La Paz Tacos at Danielmark's Cheyenne
La Paz Tacos and Danielmark’s Root Beer

I should say here that I was joined by a representative of Visit Cheyenne, the local CVB (that’s Convention & Vistor’s Bureau to the uninitiated). She was assigned to me, to show me around Cheyenne, pay for my meals, and generally make sure I fell in love with her hometown. Not only did she do all of that with aplomb, I think we became, like, actual friends.

Yeah, it was a pretty great three days in the capital of Wyoming, a city in love with its wild western history but not wedded to it so suffocatingly that progress isn’t possible.

Curt Gowdy State Park Hike

Cheyenne is evolving. It’s impossible not to see it and it is exciting to witness, if only for a few days as I alternated hiking in and out of the shade at Curt Gowdy State Park, which I presume is today, there or thereabouts, as it has been for centuries, feeding bison at Terry Ranch, and pounding the pavement of downtown’s concrete jungle.

Feeding Bison at Terry Bison Ranch
Feeding Bison at Terry Bison Ranch

Sure, the capital city criminally doesn’t yet have a creamery or ice cream parlor, but Sanford’s offers a scoop for a buck, and the Huckleberry and Cookie Dough are wonderful (although not together, I’m not a heathen). Plus, there’s a newly opened art deco restaurant (The Metropolitan Downtown, order the spinach & artichoke heart dip), a relic of a theater on the rise (the Lincoln, see above), two record stores (Phoenix Books & Music, Ernie November), a superb independent intimate pizzeria (Bella Fuoco, order the veggie and ask to add goat cheese) set in a residential neighborhood with a spacious back patio beneath wooden trellis and string lights, and not one but two breweries.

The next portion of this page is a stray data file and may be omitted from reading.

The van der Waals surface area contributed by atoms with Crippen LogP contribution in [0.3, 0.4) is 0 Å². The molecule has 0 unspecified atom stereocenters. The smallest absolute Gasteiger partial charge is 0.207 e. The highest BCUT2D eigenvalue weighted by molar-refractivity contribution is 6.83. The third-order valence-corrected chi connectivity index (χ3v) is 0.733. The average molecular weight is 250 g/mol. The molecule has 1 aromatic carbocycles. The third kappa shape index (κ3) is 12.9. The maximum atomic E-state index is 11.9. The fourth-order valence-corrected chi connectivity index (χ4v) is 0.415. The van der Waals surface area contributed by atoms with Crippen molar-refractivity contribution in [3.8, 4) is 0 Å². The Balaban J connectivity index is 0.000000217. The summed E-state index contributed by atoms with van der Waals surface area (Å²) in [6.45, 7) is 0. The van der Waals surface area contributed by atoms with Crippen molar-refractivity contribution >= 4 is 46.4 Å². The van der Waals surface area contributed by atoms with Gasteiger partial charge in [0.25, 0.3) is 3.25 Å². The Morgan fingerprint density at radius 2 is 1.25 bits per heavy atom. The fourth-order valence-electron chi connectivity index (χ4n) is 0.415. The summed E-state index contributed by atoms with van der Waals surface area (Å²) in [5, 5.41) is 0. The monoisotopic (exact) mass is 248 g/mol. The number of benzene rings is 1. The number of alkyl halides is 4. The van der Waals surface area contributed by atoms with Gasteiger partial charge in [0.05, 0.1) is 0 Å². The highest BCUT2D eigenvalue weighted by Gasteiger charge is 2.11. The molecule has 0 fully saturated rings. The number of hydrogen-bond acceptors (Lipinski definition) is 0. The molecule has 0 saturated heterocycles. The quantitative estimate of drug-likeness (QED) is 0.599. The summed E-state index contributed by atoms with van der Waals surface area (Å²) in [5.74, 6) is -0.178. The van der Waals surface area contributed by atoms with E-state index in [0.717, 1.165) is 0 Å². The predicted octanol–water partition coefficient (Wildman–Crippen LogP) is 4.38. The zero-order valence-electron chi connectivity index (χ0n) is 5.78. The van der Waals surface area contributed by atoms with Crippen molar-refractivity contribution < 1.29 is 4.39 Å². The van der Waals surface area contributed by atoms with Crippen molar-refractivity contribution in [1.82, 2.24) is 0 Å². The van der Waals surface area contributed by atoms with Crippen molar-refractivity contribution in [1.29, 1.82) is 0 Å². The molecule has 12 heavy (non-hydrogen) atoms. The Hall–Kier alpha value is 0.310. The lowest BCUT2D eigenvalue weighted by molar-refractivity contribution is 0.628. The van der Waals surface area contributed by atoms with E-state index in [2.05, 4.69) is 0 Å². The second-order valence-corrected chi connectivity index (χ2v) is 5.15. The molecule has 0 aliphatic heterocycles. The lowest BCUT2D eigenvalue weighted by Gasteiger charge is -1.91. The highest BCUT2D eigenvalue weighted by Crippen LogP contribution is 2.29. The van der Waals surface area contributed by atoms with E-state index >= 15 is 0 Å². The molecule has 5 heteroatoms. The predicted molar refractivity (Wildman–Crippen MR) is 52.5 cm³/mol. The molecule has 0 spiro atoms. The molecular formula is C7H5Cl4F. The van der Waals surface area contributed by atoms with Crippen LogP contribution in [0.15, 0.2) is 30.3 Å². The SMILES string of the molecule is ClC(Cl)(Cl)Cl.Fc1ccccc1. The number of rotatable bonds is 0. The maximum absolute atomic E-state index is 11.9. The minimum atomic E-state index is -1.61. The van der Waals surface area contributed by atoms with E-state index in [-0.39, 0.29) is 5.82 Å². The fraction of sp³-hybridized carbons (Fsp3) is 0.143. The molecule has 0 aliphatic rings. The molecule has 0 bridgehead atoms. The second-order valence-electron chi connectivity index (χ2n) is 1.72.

That leads us back to Danielmark’s outdoor patio, where Andi and I sit and chat about how smooth and satisfying the home-brewed on-tap root beer is and the paths that brought us to Cheyenne (her: born nearby, moved away for school, moved again for other opportunities, returned, happy / me: press trip, happy), whether that was Green Day or The Offspring that just played on the radio (Green Day, she was right), gawk at the dogs (boxer, yorky mix) that meander by our legs beneath the wooden picnic table, smile at kids (young, adorable) darting between bites of their dinners and anything else that happened to catch their impulsive gaze, and side-eye watch guys playing ‘bags’ (cornhole) with a grown-up Danielmark’s brews in hand.

Danielmark's outdoor patio boxer dog

As I sat out there, in grey cargo shorts and blue Tour de Four 2019 Women’s World Cup t-shirt, feeling a bit of a late-summer chill as the warm light of this lovely day gave way to cool grey of evening, I came to understand what, I think after being there for like a minute, Cheyenne Wyoming is in the middle of 2019:

It’s a settled home for some 60,000, the seat of government for The Equality State, and a welcoming city to meet and make new friends over long hikes, delicious meals, and retro pinball action.

Flippers Arcade Cheyenne WY
Flippers Arcade Cheyenne WY

Cheyenne seems to me to be a place in which you can truly be present, in the present, smack dab in the middle of a wild past, as told through tales that have grown taller than the billion and half year-old Vedauwoo rocks 30 miles away, and an even wilder future that the people who care for and love this place are working passionately to write together as a progressive community that values authenticity, nature, art, independence, equality, and each other.


Your grandpa may not recognize everything about Cheyenne in 2019 but he’d be happy here and most importantly, he’d be welcome.

The Wrangler Cheyenne WY